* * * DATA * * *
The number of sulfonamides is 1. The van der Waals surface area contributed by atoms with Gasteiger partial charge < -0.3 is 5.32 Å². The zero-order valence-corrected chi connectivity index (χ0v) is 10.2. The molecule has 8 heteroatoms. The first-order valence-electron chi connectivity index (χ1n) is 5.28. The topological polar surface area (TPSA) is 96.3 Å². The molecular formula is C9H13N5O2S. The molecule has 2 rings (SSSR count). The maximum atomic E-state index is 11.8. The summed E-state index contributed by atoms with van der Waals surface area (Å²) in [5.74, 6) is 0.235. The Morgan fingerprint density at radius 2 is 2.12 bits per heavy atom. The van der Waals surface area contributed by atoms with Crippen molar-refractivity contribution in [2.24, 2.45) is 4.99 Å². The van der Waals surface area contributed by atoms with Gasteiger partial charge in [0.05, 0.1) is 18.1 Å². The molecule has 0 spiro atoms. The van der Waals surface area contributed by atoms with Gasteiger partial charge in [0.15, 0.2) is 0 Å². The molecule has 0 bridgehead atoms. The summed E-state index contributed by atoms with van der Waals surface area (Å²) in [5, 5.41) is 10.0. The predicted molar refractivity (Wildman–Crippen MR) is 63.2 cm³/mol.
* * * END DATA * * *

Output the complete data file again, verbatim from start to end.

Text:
The number of sulfonamides is 1. The van der Waals surface area contributed by atoms with Gasteiger partial charge < -0.3 is 5.32 Å². The zero-order valence-corrected chi connectivity index (χ0v) is 10.2. The molecule has 8 heteroatoms. The first-order valence-electron chi connectivity index (χ1n) is 5.28. The topological polar surface area (TPSA) is 96.3 Å². The molecular formula is C9H13N5O2S. The molecule has 2 rings (SSSR count). The maximum atomic E-state index is 11.8. The summed E-state index contributed by atoms with van der Waals surface area (Å²) in [5.74, 6) is 0.235. The Morgan fingerprint density at radius 2 is 2.12 bits per heavy atom. The van der Waals surface area contributed by atoms with Crippen molar-refractivity contribution in [2.24, 2.45) is 4.99 Å². The van der Waals surface area contributed by atoms with Gasteiger partial charge in [0.05, 0.1) is 18.1 Å². The molecule has 0 spiro atoms. The van der Waals surface area contributed by atoms with Gasteiger partial charge in [0.15, 0.2) is 0 Å². The molecule has 0 bridgehead atoms. The summed E-state index contributed by atoms with van der Waals surface area (Å²) in [5, 5.41) is 10.0. The predicted molar refractivity (Wildman–Crippen MR) is 63.2 cm³/mol.